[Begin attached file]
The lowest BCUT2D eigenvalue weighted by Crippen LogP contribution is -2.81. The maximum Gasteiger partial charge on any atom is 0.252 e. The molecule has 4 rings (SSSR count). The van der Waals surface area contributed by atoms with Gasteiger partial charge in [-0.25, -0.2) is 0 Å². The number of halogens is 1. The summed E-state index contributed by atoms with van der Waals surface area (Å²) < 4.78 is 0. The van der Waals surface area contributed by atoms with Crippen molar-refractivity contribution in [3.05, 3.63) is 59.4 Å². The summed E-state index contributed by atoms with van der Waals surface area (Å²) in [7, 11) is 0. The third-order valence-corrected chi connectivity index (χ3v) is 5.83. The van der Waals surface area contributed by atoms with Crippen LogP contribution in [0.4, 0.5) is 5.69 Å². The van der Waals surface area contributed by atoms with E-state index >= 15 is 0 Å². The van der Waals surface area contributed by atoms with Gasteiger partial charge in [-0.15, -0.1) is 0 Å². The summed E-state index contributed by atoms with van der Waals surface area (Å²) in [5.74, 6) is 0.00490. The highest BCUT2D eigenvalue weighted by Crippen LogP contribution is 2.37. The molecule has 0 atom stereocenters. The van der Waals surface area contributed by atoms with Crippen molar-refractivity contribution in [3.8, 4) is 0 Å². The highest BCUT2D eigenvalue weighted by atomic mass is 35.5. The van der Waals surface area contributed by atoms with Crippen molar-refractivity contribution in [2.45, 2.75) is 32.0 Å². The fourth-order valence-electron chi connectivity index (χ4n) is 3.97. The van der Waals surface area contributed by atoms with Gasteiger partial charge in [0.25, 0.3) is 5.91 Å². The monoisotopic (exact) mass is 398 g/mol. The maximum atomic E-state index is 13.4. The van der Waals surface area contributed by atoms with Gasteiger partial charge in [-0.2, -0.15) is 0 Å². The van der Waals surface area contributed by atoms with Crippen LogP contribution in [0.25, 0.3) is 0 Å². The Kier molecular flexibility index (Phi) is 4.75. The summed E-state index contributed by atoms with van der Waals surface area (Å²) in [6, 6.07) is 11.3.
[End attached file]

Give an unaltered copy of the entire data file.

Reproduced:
The lowest BCUT2D eigenvalue weighted by Crippen LogP contribution is -2.81. The maximum Gasteiger partial charge on any atom is 0.252 e. The molecule has 4 rings (SSSR count). The van der Waals surface area contributed by atoms with Gasteiger partial charge in [-0.25, -0.2) is 0 Å². The number of halogens is 1. The summed E-state index contributed by atoms with van der Waals surface area (Å²) < 4.78 is 0. The van der Waals surface area contributed by atoms with Crippen molar-refractivity contribution in [3.05, 3.63) is 59.4 Å². The summed E-state index contributed by atoms with van der Waals surface area (Å²) in [7, 11) is 0. The third-order valence-corrected chi connectivity index (χ3v) is 5.83. The van der Waals surface area contributed by atoms with Crippen LogP contribution in [0.4, 0.5) is 5.69 Å². The van der Waals surface area contributed by atoms with E-state index >= 15 is 0 Å². The van der Waals surface area contributed by atoms with Gasteiger partial charge in [-0.15, -0.1) is 0 Å². The summed E-state index contributed by atoms with van der Waals surface area (Å²) in [5.74, 6) is 0.00490. The highest BCUT2D eigenvalue weighted by Crippen LogP contribution is 2.37. The molecule has 0 atom stereocenters. The van der Waals surface area contributed by atoms with Crippen molar-refractivity contribution in [3.8, 4) is 0 Å². The highest BCUT2D eigenvalue weighted by atomic mass is 35.5. The van der Waals surface area contributed by atoms with Crippen molar-refractivity contribution in [2.45, 2.75) is 32.0 Å². The fourth-order valence-electron chi connectivity index (χ4n) is 3.97. The van der Waals surface area contributed by atoms with Gasteiger partial charge in [0.25, 0.3) is 5.91 Å². The monoisotopic (exact) mass is 398 g/mol. The maximum atomic E-state index is 13.4. The van der Waals surface area contributed by atoms with Gasteiger partial charge in [-0.2, -0.15) is 0 Å². The van der Waals surface area contributed by atoms with Crippen LogP contribution in [0.25, 0.3) is 0 Å². The Kier molecular flexibility index (Phi) is 4.75. The summed E-state index contributed by atoms with van der Waals surface area (Å²) in [6, 6.07) is 11.3.